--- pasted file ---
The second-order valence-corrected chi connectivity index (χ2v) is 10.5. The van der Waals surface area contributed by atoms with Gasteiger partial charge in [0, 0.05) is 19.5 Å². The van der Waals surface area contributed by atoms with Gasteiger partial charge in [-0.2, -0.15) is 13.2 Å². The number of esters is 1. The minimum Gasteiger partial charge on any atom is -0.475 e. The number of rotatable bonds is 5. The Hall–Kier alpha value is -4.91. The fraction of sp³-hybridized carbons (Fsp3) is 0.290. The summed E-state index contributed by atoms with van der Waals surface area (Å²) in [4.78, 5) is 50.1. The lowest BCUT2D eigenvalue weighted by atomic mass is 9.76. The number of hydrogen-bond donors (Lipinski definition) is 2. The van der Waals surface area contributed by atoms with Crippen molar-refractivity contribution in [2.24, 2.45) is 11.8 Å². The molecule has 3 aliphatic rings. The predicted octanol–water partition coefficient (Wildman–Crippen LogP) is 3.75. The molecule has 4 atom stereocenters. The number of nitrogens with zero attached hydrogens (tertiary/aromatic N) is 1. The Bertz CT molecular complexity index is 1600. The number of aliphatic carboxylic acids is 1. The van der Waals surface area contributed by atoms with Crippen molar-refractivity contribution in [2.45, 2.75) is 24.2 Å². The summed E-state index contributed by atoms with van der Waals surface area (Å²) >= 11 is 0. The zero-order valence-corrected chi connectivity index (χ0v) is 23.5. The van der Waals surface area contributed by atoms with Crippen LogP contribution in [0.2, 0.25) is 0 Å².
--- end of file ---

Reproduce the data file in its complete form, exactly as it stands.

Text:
The second-order valence-corrected chi connectivity index (χ2v) is 10.5. The van der Waals surface area contributed by atoms with Gasteiger partial charge in [0, 0.05) is 19.5 Å². The van der Waals surface area contributed by atoms with Gasteiger partial charge in [-0.2, -0.15) is 13.2 Å². The number of esters is 1. The minimum Gasteiger partial charge on any atom is -0.475 e. The number of rotatable bonds is 5. The Hall–Kier alpha value is -4.91. The fraction of sp³-hybridized carbons (Fsp3) is 0.290. The summed E-state index contributed by atoms with van der Waals surface area (Å²) in [4.78, 5) is 50.1. The lowest BCUT2D eigenvalue weighted by atomic mass is 9.76. The number of hydrogen-bond donors (Lipinski definition) is 2. The van der Waals surface area contributed by atoms with Crippen molar-refractivity contribution in [2.24, 2.45) is 11.8 Å². The molecule has 3 aliphatic rings. The predicted octanol–water partition coefficient (Wildman–Crippen LogP) is 3.75. The molecule has 4 atom stereocenters. The number of nitrogens with zero attached hydrogens (tertiary/aromatic N) is 1. The Bertz CT molecular complexity index is 1600. The number of aliphatic carboxylic acids is 1. The van der Waals surface area contributed by atoms with Crippen molar-refractivity contribution in [2.45, 2.75) is 24.2 Å². The summed E-state index contributed by atoms with van der Waals surface area (Å²) >= 11 is 0. The zero-order valence-corrected chi connectivity index (χ0v) is 23.5. The van der Waals surface area contributed by atoms with Crippen LogP contribution in [0.2, 0.25) is 0 Å².